View Full Version : What kind of nut?
01-26-2010, 08:17 AM
I know this is probably a very basic 101 question, but I am having my first custom neck made for me by USACG, and searching for "nut" on here doesn't really work...
Im having a rosewood board strat neck made for my ash bodied 50th anniversary strat...what is the best nut to get?
I am ordering a bunch of stuff from here, so I would like to choose from this site if possible: http://guitarpartsresource.com/guitar_index.htm
What is the advantage of Bone or Graph Tech? What about flat bottom vs curved bottom?
01-26-2010, 09:34 AM
are you making the nut yourself? if so you'd want to pick up a set of files and extra nut blanks as you'll probably not get it quite right on the first go
can't go wrong with bone as that's my preferred material. curved vs flat doesn't make too large of a difference in my experience but it all depends on how you ordered your neck from usacg? if you got a curved nut slot you need a curved nut blank. vintage necks had curved nut bottoms.
those pre-cut nuts can get you in the ballpark but don't expect a great playing neck if you don't go the extra mile and have it fit special to the neck. read tommy's little tidbit about nuts:
"***Why we won't sell or install pre slotted nuts.***
Nut fabrication and installation should be one of the last things done in the assembly process. We feel that to attempt to do this at this early stage would be doing the instrument a disservice. Since we don't offer hardware, this also prohibits us from providing the nut blank material as well. There are lots of guitar shop supply companies who sell nut blanks, and trained guitar techs/luthiers who can cut and install a nut that will be a perfect fit based on your preferences (desired string height, string spacing, etc.) We may even be able to recommend a tech in your area - ask us when you place your order."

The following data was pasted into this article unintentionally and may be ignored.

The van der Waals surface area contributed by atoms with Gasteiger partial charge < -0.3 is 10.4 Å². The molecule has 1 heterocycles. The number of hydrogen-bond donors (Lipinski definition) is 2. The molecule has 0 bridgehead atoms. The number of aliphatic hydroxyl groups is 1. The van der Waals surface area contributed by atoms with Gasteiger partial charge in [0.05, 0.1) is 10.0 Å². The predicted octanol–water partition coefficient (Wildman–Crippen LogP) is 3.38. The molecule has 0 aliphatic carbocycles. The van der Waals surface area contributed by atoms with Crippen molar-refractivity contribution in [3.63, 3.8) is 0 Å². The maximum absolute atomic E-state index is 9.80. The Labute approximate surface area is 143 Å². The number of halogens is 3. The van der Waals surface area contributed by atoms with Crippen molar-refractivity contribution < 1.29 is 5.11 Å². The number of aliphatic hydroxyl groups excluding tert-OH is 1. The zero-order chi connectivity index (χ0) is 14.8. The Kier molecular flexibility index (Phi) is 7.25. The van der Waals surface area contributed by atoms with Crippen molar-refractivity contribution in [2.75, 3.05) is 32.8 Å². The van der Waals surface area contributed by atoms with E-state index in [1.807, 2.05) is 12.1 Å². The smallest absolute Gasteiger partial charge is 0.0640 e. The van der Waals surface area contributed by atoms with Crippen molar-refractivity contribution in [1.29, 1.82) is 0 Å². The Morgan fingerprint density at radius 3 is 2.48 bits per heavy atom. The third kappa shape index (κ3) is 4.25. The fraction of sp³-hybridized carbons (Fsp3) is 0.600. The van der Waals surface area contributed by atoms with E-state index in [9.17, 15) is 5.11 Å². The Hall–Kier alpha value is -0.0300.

01-26-2010, 10:21 AM
Don't buy the nut from USACG. Get it and the install from a luthier in your town.
01-26-2010, 11:21 AM
The materials - Bone, Graph Tech, Graphite... Bone is a good nut and transfers tone well, I can't speak for the other two. Nuts made out of metals similar to the frets are also good.
Straight blank vs curved - On Fender guitars the bottoms of the slots that the nuts go in are curved to the fretboard radius. So the cuved ones are supposed to be time savers, However most of the curved Fender style blanks I've seen have a 7.25" radius. Its a time saver if you can find a blank with the proper radius. Oh, The tops of radiused blanks are radiused too so it may be a bit harder to cut the slots for the strings.
Also, There's one more thing - The slots for the strings. If the slots are round they hold the string better but if the slots are square-ish they're supposed to be better for guitars with a vibrato. I haven't had problems with round slots as long as I cut them slightly oversize.
01-26-2010, 11:25 AM
Terry McInturff installed a self-lubricating graphite nut in my '76 Les Paul Custom about 6-7 years ago.....no problems whatsoever.
(of course, Terry's a great luthier!!)
01-26-2010, 01:08 PM
I prefer Tusq for tone, easier to file, doesn't bind as easily as bone. Get a flat bottom as that is how they cut the slot unless you specify.
01-26-2010, 01:45 PM
I've had weird inconsistencies with the man made stuff when filing. Seems to cut faster some times than others, even on the same nut.
Bone works best for me and I prefer to do my own slotting and shaping.
01-26-2010, 02:49 PM
I dove in head first last week and bought a bone nut blank and cracked open my copy of The Guitar Player's Repair Guide. I used my Dremel to get it down to size and used feeler gauges and some files to cut the slots. Its not a pro job but it worked and my Strat plays great. I would consider it a good job for a firs timer.
The only reason I did it myself though was because I'm broke and I wasn't trying to dish out $30+ on a nut job. My total cost ended up being $11 plus elbow grease (given I already owned a Dremel). Also I've been tinkering with guitars since I started playing so I knew I could get it done at least well enough for it to function; plus I had Dan Erlewine as my guide.
Total it took me about 2 hours to complete.
01-26-2010, 03:39 PM
There's an excellent thread over at MLP. This guy gave his guitar a complete tune-up. The title of the thread itself is very suggestive:
Complete Setup - Fretboard Scrape, Fret level, Bone Nut Carve, Intonation
Check it out:
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